A hand constitutes a fist (when clenched), but a fist is not composed of an augmented hand
9. Objects / C. Structure of Objects / 8. Parts of Objects / a. Parts of objects
We say 'b is part of a', 'b is a part of a', 'b are a part of a', or 'b are parts of a'.
9. Objects / C. Structure of Objects / 8. Parts of Objects / b. Sums of parts
'Mereological extensionality' says objects with the same parts are identical
Classical mereology says there are 'sums', for whose existence there is no other evidence
If there are c atoms, this gives 2^c - 1 individuals, so there can't be just 2 or 12 individuals
Sums are more plausible for pluralities and masses than they are for individuals
Sums of things in different categories are found within philosophy.
9. Objects / C. Structure of Objects / 8. Parts of Objects / c. Wholes from parts
The wholeness of a melody seems conventional, but of an explosion it seems natural
9. Objects / D. Essence of Objects / 5. Essence as Kind
Objects have their essential properties because of the kind of objects they are
9. Objects / D. Essence of Objects / 7. Essence and Necessity / b. Essence not necessities
We must distinguish the de dicto 'must' of propositions from the de re 'must' of essence
9. Objects / D. Essence of Objects / 11. Essence of Artefacts
Original parts are the best candidates for being essential to artefacts
9. Objects / D. Essence of Objects / 12. Essential Parts
An essential part of an essential part is an essential part of the whole
9. Objects / E. Objects over Time / 4. Four-Dimensionalism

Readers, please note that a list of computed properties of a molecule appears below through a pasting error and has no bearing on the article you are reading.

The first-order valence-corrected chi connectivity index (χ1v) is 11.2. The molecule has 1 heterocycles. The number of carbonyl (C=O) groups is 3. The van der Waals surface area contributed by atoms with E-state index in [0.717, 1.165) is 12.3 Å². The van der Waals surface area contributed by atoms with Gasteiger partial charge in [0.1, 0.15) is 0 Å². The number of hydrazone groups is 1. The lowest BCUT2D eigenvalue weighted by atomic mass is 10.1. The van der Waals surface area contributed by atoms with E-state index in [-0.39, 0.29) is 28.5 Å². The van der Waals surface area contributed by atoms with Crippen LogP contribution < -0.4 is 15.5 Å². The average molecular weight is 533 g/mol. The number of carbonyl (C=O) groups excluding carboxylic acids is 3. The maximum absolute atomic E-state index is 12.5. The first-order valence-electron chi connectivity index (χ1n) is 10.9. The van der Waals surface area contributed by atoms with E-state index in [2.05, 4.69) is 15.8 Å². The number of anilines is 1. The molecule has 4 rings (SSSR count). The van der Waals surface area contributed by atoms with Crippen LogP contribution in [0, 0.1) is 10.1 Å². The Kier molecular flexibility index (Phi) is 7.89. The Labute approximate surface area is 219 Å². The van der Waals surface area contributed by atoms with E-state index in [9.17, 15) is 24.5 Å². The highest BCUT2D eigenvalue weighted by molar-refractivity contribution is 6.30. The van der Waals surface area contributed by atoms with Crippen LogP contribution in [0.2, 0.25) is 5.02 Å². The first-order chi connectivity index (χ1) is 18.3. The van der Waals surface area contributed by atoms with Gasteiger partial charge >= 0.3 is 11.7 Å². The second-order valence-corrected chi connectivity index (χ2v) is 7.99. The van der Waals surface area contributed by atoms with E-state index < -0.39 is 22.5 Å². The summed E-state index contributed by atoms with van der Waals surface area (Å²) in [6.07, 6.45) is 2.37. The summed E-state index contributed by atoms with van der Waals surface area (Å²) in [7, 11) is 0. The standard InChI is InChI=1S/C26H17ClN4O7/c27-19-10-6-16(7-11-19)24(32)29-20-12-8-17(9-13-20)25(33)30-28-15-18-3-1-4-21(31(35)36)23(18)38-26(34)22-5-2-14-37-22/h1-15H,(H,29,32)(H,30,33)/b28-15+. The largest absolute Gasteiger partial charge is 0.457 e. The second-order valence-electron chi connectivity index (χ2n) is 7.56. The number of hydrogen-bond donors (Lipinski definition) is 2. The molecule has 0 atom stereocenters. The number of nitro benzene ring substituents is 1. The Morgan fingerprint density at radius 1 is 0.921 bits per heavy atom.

Four dimensional-objects are stranger than most people think
9. Objects / E. Objects over Time / 7. Intermittent Objects
Intermittent objects would be respectable if they occurred in nature, as well as in artefacts
Objects like chess games, with gaps in them, are thereby less unified
9. Objects / E. Objects over Time / 9. Ship of Theseus
An entrepreneur and a museum curator would each be happy with their ship at the end
The 'best candidate' theories mistakenly assume there is one answer to 'Which is the real ship?'
9. Objects / E. Objects over Time / 12. Origin as Essential
The zygote is an essential initial part, for a sexually reproduced organism
10. Modality / E. Possible worlds / 3. Transworld Objects / a. Transworld identity
The limits of change for an individual depend on the kind of individual
18. Thought / D. Concepts / 6. Abstract Concepts / g. Abstracta by equivalence
Any equivalence relation among similar things allows the creation of an abstractum
Abstraction is usually seen as producing universals and numbers, but it can do more
20. Action / A. Definition of Action / 2. Duration of an Action
With activities if you are doing it you've done it, with performances you must finish to have done it
21. Aesthetics / F. Arts / 1. Music
One false note doesn't make it a performance of a different work